Area Forecast Discussion
Issued by NWS Mt. Holly, NJ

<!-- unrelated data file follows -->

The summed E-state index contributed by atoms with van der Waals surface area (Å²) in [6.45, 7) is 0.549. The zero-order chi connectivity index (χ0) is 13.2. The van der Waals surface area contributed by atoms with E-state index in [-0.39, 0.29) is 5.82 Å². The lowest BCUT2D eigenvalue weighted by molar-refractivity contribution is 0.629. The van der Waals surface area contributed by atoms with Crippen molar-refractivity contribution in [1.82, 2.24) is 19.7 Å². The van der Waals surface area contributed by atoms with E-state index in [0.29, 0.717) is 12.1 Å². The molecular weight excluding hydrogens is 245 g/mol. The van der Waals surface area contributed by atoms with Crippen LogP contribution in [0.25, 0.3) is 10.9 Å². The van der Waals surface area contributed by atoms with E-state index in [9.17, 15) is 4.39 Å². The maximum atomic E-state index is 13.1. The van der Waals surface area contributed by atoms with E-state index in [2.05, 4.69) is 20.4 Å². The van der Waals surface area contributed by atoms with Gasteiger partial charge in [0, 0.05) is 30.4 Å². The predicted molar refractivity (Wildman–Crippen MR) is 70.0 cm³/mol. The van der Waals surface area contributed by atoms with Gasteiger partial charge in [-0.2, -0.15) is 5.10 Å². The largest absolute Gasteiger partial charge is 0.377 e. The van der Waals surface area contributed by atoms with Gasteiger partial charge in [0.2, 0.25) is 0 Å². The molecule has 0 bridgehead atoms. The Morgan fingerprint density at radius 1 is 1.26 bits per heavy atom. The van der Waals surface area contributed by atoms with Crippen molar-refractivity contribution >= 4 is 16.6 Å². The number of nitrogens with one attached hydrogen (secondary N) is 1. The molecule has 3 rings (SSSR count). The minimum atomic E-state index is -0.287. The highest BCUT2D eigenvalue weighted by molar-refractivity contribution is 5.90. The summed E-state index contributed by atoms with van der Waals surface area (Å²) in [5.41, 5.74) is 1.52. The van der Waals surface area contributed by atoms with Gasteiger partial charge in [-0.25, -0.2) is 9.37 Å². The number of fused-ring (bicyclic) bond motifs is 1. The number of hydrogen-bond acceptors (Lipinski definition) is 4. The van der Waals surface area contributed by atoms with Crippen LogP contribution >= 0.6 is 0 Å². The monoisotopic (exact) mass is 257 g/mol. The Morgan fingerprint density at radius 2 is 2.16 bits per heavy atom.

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000 FXUS61 KPHI 241938 AFDPHI Area Forecast Discussion National Weather Service Mount Holly NJ 338 PM EDT Tue Apr 24 2018 .SYNOPSIS... An area of low pressure located near the Carolinas will continue to move northward across the eastern seaboard, crossing our area Wednesday into Wednesday night, then into New England by Thursday. Very weak high pressure tries to build into the region Thursday, before another low pressure moves northward across the east coast Friday and into New England Saturday as it combines with another low pressure. A cold front is expected Saturday, with additional surface troughs Sunday into Monday. High pressure across the Great Lakes and Ohio Valley Sunday will build to our south Monday into Tuesday. && .NEAR TERM /UNTIL 6 AM WEDNESDAY MORNING/... The surface high and subsidence are propagating further away from our region. As a result, rain, which has been to our southwest all day should start to propagate into northern Delmarva within the next few hours. Models have backed off a little on how much moisture advection we may see. Latest runs show precipitable water values by late tonight between 1 and 1.2 inches, which remains quite high for this time of year, but less than what the models were depicting with earlier model runs. None the less, there remains a potential for locally heavy rain. For the most part, it looks like the rain amounts will not be enough to cause flooding in our area. However, in the urban corridor from Philadelphia up to Morris County, if the forecasted rain amounts fall in just a few hours, some flooding is possible in poor drainage areas, so will add a mention to the HWO for this. Still see only very limited elevated instability. Thus will not mention any thunderstorms in the forecast for now. Temperatures will stay up higher than what we have seen the last several nights, thanks to the moisture advection and persistent cloud cover. Minimum temperatures are forecast to be in the 40s and 50s. && .SHORT TERM /6 AM WEDNESDAY MORNING THROUGH 6 PM WEDNESDAY/... Dry slot should develop in our region tomorrow morning, bringing a quick end to the widespread rain. Depending on how much standing water there is by daybreak, we could have some patchy fog across the region, though it looks like more of a low stratus set up than fog. The lull in rain may not last very long as the trailing mid and upper level trough could result in additional periods of light rain, generally through the second half of the day tomorrow. However, thanks to dry air advection moving in, the threat for heavy rain is very limited tomorrow. Cloud cover may limit heating somewhat, resulting in highs generally in the 50s and 60s across the region. && .LONG TERM /WEDNESDAY NIGHT THROUGH TUESDAY/... After a brief period of possible unsettled weather at the beginning of the period, dry weather takes hold of the forecast for the rest of the long term forecast. Although the low pressure system that affects our area during the day Wednesday lifts to our north Wednesday night, there will remain a chance of showers on the backside of the low into Wednesday evening as there remains a couple of vorticity impulses that will move across the area. By Thursday, very weak high pressure may briefly affect the area, leading to dry conditions. However, on Thursday night, an area of low pressure will be approaching the area from the southwest. The low itself is not expected to make it across, or near the area, until during the day Friday, or as late as Friday evening. There are timing and locations differences with the low between the guidance. Still, they all indicate an increase in moisture while several short wave/vorticity impulses slide across the area as well. This will lead to a chance of showers from late Thursday night through early Friday night, although it will likely not rain everywhere, nor the whole time. Once this low lifts to our northeast, it will combine with another low pressure as it moves out of the Great Lakes region and across eastern Canada and northern New England. This will pull a cold front across the area during the day Saturday. This could bring another chance of showers during the day as the front moves across the area. Behind this front, drier conditions return to the forecast. The low pressure across eastern Canada will near the Canadian Maritimes through Monday, while high pressure across the Great Lakes and Ohio Valley Sunday will build to our south Monday into Tuesday. A couple of surface troughs will cross the area during this time period, but are expected to remain dry. For Sunday and Monday, there will be a pressure gradient in place between the high to the south and low to the north, so a steady breeze with gusts likely in the 20s is expected, with Sunday having the strongest winds. && .AVIATION /20Z TUESDAY THROUGH SUNDAY/... The following discussion is for KPHL, KPNE, KTTN, KABE, KRDG, KILG, KMIV, KACY and surrounding areas. Rest of today...Mostly VFR conditions are expected through the remainder of the day time today. Lower ceilings and light rain will start to approach the TAF sites from the south late today. Winds will stay southeasterly, gradually shifting to easterly, with gusts near 20 kt likely. High confidence. Tonight...Ceilings are expected to lower to IFR through the evening and early morning hours. Localized LIFR conditions are possible. Additionally, visibility in rain, heavy at times, could be reduced (mostly to MVFR, but occasional IFR visibilities are possible). Easterly winds around 10 kt are expected through the overnight hours. Moderate confidence on the flight category, but low confidence on the timing of changes. Tomorrow...though the rain may end at many TAF sites during the morning, low clouds are expected to linger through the morning. Improvement to MVFR or even VFR is possible in the afternoon, but confidence in improving conditions is low. Winds are expected to start easterly, but should shift to northwesterly during the afternoon. OUTLOOK... Wednesday night...MVFR conditions possible early with a chance of showers, before improving overnight. Thursday...VFR conditions expected. Thursday night...Generally VFR, although MVFR conditions may begin late in the night across the southern areas as rain approaches. Friday...MVFR, possible IFR, with a chance of scattered showers. Friday night...MVFR conditions possible early with scattered showers, becoming VFR during the evening and overnight. Saturday...Mostly VFR. A chance of showers which may temporarily lower conditions. Saturday night-Sunday...VFR. Winds becoming gusty out of the northwest Sunday morning and may gust 20-25 knots. && .MARINE... Southeasterly and easterly winds gusting above 25 kt are expected to continue through tonight. By tomorrow morning, winds may diminish, though seas above 5 feet are expected to continue on the coastal waters. The small craft advisory remains in effect until 6 AM on the Delaware Bay, and through the day tomorrow (and into Thursday) on the coastal waters. Rain and patchy fog could reduce visibility especially early Wednesday morning. OUTLOOK... Wednesday night-Thursday...Small Craft Advisory remains as seas expected to remain over 5-7 feet. Thursday night-Saturday night...Conditions expected to remain below advisory levels. Sunday...Winds may approach Small Craft Advisory levels on Sunday. && .PHI WATCHES/WARNINGS/ADVISORIES... PA...None. NJ...None. DE...None. MD...None. MARINE...Small Craft Advisory until 6 PM EDT Thursday for ANZ450>455. Small Craft Advisory until 5 AM EDT Wednesday for ANZ430-431. && $$ Synopsis...Robertson Near Term...Johnson Short Term...Johnson Long Term...Robertson Aviation...Johnson/Robertson Marine...Johnson/Robertson